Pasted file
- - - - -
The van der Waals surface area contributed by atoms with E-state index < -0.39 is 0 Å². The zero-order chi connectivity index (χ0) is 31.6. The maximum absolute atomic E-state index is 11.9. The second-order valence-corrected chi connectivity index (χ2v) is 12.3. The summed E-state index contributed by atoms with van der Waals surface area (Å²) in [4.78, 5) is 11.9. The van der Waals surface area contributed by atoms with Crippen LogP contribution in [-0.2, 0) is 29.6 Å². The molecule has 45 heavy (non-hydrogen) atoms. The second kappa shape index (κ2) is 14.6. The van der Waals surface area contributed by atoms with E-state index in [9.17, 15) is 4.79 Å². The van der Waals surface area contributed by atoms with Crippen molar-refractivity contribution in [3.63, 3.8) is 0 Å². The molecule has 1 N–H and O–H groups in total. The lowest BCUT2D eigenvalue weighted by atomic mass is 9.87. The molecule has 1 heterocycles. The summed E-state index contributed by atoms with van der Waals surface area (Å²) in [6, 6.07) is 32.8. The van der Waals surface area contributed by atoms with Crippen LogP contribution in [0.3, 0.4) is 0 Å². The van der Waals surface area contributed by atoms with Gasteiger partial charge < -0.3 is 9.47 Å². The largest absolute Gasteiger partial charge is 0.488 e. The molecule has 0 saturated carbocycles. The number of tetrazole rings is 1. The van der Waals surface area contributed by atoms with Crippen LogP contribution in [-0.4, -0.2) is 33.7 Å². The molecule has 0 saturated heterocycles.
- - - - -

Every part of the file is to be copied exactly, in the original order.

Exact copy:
The van der Waals surface area contributed by atoms with E-state index < -0.39 is 0 Å². The zero-order chi connectivity index (χ0) is 31.6. The maximum absolute atomic E-state index is 11.9. The second-order valence-corrected chi connectivity index (χ2v) is 12.3. The summed E-state index contributed by atoms with van der Waals surface area (Å²) in [4.78, 5) is 11.9. The van der Waals surface area contributed by atoms with Crippen LogP contribution in [-0.2, 0) is 29.6 Å². The molecule has 45 heavy (non-hydrogen) atoms. The second kappa shape index (κ2) is 14.6. The van der Waals surface area contributed by atoms with E-state index in [9.17, 15) is 4.79 Å². The van der Waals surface area contributed by atoms with Crippen molar-refractivity contribution in [3.63, 3.8) is 0 Å². The molecule has 1 N–H and O–H groups in total. The lowest BCUT2D eigenvalue weighted by atomic mass is 9.87. The molecule has 1 heterocycles. The summed E-state index contributed by atoms with van der Waals surface area (Å²) in [6, 6.07) is 32.8. The van der Waals surface area contributed by atoms with Crippen LogP contribution in [0.3, 0.4) is 0 Å². The van der Waals surface area contributed by atoms with Gasteiger partial charge < -0.3 is 9.47 Å². The largest absolute Gasteiger partial charge is 0.488 e. The molecule has 0 saturated carbocycles. The number of tetrazole rings is 1. The van der Waals surface area contributed by atoms with Crippen LogP contribution in [-0.4, -0.2) is 33.7 Å². The molecule has 0 saturated heterocycles.